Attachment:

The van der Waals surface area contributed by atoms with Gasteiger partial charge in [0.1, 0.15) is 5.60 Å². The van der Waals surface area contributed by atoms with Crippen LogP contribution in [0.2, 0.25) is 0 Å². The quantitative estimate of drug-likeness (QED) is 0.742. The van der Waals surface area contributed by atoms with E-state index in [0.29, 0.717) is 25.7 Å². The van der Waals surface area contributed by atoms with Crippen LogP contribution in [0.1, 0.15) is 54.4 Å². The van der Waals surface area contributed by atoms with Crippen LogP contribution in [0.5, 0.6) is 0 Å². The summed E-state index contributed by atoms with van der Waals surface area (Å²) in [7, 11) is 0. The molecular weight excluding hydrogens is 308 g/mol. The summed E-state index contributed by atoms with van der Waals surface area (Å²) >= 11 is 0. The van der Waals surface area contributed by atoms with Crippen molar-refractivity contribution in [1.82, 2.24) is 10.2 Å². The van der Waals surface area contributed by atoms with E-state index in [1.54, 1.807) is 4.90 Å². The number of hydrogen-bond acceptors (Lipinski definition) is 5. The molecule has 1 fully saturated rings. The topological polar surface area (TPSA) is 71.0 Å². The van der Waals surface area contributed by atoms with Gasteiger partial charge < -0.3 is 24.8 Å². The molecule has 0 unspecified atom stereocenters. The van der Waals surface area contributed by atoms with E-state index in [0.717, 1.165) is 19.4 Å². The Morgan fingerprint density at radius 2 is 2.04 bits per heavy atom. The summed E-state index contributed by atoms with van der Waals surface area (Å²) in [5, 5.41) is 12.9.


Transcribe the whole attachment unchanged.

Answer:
The van der Waals surface area contributed by atoms with Gasteiger partial charge in [0.1, 0.15) is 5.60 Å². The van der Waals surface area contributed by atoms with Crippen LogP contribution in [0.2, 0.25) is 0 Å². The quantitative estimate of drug-likeness (QED) is 0.742. The van der Waals surface area contributed by atoms with E-state index in [0.29, 0.717) is 25.7 Å². The van der Waals surface area contributed by atoms with Crippen LogP contribution in [0.1, 0.15) is 54.4 Å². The van der Waals surface area contributed by atoms with Crippen LogP contribution in [0.5, 0.6) is 0 Å². The summed E-state index contributed by atoms with van der Waals surface area (Å²) in [7, 11) is 0. The molecular weight excluding hydrogens is 308 g/mol. The summed E-state index contributed by atoms with van der Waals surface area (Å²) >= 11 is 0. The van der Waals surface area contributed by atoms with Crippen molar-refractivity contribution in [1.82, 2.24) is 10.2 Å². The van der Waals surface area contributed by atoms with E-state index in [1.54, 1.807) is 4.90 Å². The number of hydrogen-bond acceptors (Lipinski definition) is 5. The molecule has 1 fully saturated rings. The topological polar surface area (TPSA) is 71.0 Å². The van der Waals surface area contributed by atoms with Gasteiger partial charge < -0.3 is 24.8 Å². The molecule has 0 unspecified atom stereocenters. The van der Waals surface area contributed by atoms with E-state index in [0.717, 1.165) is 19.4 Å². The Morgan fingerprint density at radius 2 is 2.04 bits per heavy atom. The summed E-state index contributed by atoms with van der Waals surface area (Å²) in [5, 5.41) is 12.9.